As with the regular season, the scheduling of fixtures will be determined by a range of factors, including the fairest balance of alternate home and away games for all clubs, stadium availability and broadcast preferences.
What happens after clubs have played seven matches in the Super 8s?
The top four clubs in Super League will go into the play-offs: 1st v 4th and 2nd v 3rd. The winners of those two matches will contest the Super League Grand Final. All eight Super League clubs are guaranteed top flight status for the following season.
In the Qualifiers, the top three clubs at the conclusion of the Super 8s are also guaranteed Super League status the following season. The 12th place in Super League for the following season will be determined by the Million Pound Game, a play-off between the 4th and 5th placed clubs played at the home of the 4th placed club.
In the Championship Shield, the top four clubs enter a play-off, 1st v 4th and 2nd v 3rd, with the winners contesting the Championship Shield final.
The bottom two teams (7th and 8th) in the Championship Shield will be relegated to League 1.
How will the new structure work for League 1?
The 14 League 1 clubs will each play 22 games - 11 home and 11 away, playing each other once and nine teams twice with fixtures scheduled on a geographical basis. At the end of the regular season 1st will play 2nd with the winner promoted to the Championship as champions. The loser of that match will join the teams which finished 3rd, 4th and 5th in a play-offs series as follows: loser of the promotion decider v 5th, and 3rd v 4th. The winners of those semi-finals will contest a play-off final to determine the second promotion place.
In addition, a League 1 Cup competition will be reintroduced in 2015 consisting of 16 teams - the 14 League 1 clubs plus the 2014 National Conference League Grand Final winners and the 2014 RFL Conference Challenge Cup winners. The competition will be a straight knockout with the early rounds played at the start of the season. The first round will be an open draw grouped by geography with a straight open draw thereafter. It is proposed that the final will be played at the ‘home team' venue rather than a neutral venue but this is still to be confirmed.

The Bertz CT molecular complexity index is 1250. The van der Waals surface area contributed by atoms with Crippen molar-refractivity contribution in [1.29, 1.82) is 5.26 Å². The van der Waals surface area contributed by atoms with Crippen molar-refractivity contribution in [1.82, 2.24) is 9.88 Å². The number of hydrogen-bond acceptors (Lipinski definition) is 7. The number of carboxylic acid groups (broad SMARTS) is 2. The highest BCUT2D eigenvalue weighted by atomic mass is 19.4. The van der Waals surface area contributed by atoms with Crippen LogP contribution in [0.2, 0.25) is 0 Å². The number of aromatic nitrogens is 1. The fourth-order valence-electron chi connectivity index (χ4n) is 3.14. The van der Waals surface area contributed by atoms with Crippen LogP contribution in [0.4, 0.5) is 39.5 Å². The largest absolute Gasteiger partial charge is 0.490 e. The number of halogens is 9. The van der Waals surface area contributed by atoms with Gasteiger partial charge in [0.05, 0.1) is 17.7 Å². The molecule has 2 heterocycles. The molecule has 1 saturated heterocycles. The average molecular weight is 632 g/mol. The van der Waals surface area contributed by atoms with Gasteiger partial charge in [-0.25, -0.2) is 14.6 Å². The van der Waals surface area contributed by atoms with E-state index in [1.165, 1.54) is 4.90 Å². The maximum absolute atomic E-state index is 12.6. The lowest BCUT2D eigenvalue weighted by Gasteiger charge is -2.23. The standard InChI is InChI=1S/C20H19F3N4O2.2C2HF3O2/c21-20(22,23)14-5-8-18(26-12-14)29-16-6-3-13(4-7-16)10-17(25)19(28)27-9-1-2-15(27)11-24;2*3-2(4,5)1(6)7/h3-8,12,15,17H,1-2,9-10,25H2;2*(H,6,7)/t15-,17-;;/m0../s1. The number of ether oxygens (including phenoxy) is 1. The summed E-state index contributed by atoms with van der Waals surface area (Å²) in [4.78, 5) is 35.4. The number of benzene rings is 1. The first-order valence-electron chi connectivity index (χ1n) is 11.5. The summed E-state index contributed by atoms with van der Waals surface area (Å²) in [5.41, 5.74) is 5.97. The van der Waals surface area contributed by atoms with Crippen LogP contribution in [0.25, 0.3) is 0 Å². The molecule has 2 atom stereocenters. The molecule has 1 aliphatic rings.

When will details of the 2015 season fixtures be published?
With so much excitement and anticipation about the new structure, there is a desire to publish the 2015 fixtures as early as is practicably possible. The intention is that, should the consultation and redrafting process go as planned, the fixtures will be ready for publication in late October or early November, which is around a month earlier than in previous years.
As clubs will not know how many home games they have in a given season at the start of the year, how will this impact on season ticket sales?
Castleford Tigers will offer a season ticket/membership scheme that secures admission to 14 home matches: 11 games from the regular season plus three Super 8s fixtures. Castleford Tigers will offer a ‘free' community game for the 15th home game on the season ticket should they have four home Super 8s fixtures. With it being a community game we'll be asking fans to make a donation to the Tigers Trust to help fund our community activities.